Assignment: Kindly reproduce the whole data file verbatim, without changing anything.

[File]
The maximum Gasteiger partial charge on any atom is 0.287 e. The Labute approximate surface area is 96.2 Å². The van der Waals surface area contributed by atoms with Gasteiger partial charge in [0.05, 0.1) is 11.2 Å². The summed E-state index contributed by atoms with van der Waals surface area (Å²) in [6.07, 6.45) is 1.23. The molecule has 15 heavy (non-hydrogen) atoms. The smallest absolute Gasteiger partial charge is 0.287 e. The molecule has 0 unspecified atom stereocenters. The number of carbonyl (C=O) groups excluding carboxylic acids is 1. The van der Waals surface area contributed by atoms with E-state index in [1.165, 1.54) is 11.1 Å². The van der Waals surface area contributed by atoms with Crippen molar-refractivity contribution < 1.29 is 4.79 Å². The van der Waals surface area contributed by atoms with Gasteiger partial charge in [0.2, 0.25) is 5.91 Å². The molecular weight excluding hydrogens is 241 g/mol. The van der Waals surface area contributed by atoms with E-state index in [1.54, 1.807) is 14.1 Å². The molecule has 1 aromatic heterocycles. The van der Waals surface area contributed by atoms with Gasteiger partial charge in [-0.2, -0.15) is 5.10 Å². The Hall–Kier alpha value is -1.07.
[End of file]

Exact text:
The maximum Gasteiger partial charge on any atom is 0.287 e. The Labute approximate surface area is 96.2 Å². The van der Waals surface area contributed by atoms with Gasteiger partial charge in [0.05, 0.1) is 11.2 Å². The summed E-state index contributed by atoms with van der Waals surface area (Å²) in [6.07, 6.45) is 1.23. The molecule has 15 heavy (non-hydrogen) atoms. The smallest absolute Gasteiger partial charge is 0.287 e. The molecule has 0 unspecified atom stereocenters. The number of carbonyl (C=O) groups excluding carboxylic acids is 1. The van der Waals surface area contributed by atoms with E-state index in [1.165, 1.54) is 11.1 Å². The van der Waals surface area contributed by atoms with Crippen molar-refractivity contribution < 1.29 is 4.79 Å². The van der Waals surface area contributed by atoms with Gasteiger partial charge in [0.2, 0.25) is 5.91 Å². The molecular weight excluding hydrogens is 241 g/mol. The van der Waals surface area contributed by atoms with E-state index in [1.54, 1.807) is 14.1 Å². The molecule has 1 aromatic heterocycles. The van der Waals surface area contributed by atoms with Gasteiger partial charge in [-0.2, -0.15) is 5.10 Å². The Hall–Kier alpha value is -1.07.